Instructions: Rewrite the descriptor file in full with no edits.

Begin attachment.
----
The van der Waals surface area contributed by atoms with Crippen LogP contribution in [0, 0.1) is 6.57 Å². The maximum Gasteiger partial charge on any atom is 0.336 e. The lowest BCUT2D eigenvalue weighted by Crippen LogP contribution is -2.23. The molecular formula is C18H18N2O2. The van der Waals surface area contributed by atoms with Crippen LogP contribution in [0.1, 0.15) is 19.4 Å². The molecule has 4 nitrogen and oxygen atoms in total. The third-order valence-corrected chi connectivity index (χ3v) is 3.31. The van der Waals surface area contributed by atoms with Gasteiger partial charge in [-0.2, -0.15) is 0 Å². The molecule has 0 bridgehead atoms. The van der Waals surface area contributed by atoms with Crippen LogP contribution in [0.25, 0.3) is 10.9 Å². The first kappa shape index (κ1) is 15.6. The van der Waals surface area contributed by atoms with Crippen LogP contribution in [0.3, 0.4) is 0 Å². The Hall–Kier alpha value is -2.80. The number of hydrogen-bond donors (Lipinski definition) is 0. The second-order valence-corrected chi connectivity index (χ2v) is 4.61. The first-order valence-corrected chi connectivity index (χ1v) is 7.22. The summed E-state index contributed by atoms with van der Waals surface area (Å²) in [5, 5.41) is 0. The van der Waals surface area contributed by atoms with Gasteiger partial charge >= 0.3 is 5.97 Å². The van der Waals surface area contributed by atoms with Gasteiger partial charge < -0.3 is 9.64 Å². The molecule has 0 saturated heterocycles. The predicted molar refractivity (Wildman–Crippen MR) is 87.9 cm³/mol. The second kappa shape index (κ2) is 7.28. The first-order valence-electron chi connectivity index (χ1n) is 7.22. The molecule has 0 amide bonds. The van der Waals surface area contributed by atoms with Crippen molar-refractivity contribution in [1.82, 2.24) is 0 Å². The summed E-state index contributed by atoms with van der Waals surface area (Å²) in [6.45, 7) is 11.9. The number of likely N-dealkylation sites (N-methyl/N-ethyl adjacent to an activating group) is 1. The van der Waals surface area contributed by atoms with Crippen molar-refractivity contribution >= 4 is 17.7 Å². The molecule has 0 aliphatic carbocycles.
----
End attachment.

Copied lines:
The van der Waals surface area contributed by atoms with Crippen LogP contribution in [0, 0.1) is 6.57 Å². The maximum Gasteiger partial charge on any atom is 0.336 e. The lowest BCUT2D eigenvalue weighted by Crippen LogP contribution is -2.23. The molecular formula is C18H18N2O2. The van der Waals surface area contributed by atoms with Crippen LogP contribution in [0.1, 0.15) is 19.4 Å². The molecule has 4 nitrogen and oxygen atoms in total. The third-order valence-corrected chi connectivity index (χ3v) is 3.31. The van der Waals surface area contributed by atoms with Gasteiger partial charge in [-0.2, -0.15) is 0 Å². The molecule has 0 bridgehead atoms. The van der Waals surface area contributed by atoms with Crippen LogP contribution in [0.25, 0.3) is 10.9 Å². The first kappa shape index (κ1) is 15.6. The van der Waals surface area contributed by atoms with Crippen LogP contribution in [0.3, 0.4) is 0 Å². The Hall–Kier alpha value is -2.80. The number of hydrogen-bond donors (Lipinski definition) is 0. The second-order valence-corrected chi connectivity index (χ2v) is 4.61. The first-order valence-corrected chi connectivity index (χ1v) is 7.22. The summed E-state index contributed by atoms with van der Waals surface area (Å²) in [5, 5.41) is 0. The van der Waals surface area contributed by atoms with Gasteiger partial charge >= 0.3 is 5.97 Å². The van der Waals surface area contributed by atoms with Gasteiger partial charge < -0.3 is 9.64 Å². The molecule has 0 saturated heterocycles. The predicted molar refractivity (Wildman–Crippen MR) is 87.9 cm³/mol. The second kappa shape index (κ2) is 7.28. The first-order valence-electron chi connectivity index (χ1n) is 7.22. The molecule has 0 amide bonds. The van der Waals surface area contributed by atoms with Crippen molar-refractivity contribution in [1.82, 2.24) is 0 Å². The summed E-state index contributed by atoms with van der Waals surface area (Å²) in [6.45, 7) is 11.9. The number of likely N-dealkylation sites (N-methyl/N-ethyl adjacent to an activating group) is 1. The van der Waals surface area contributed by atoms with Crippen molar-refractivity contribution >= 4 is 17.7 Å². The molecule has 0 aliphatic carbocycles.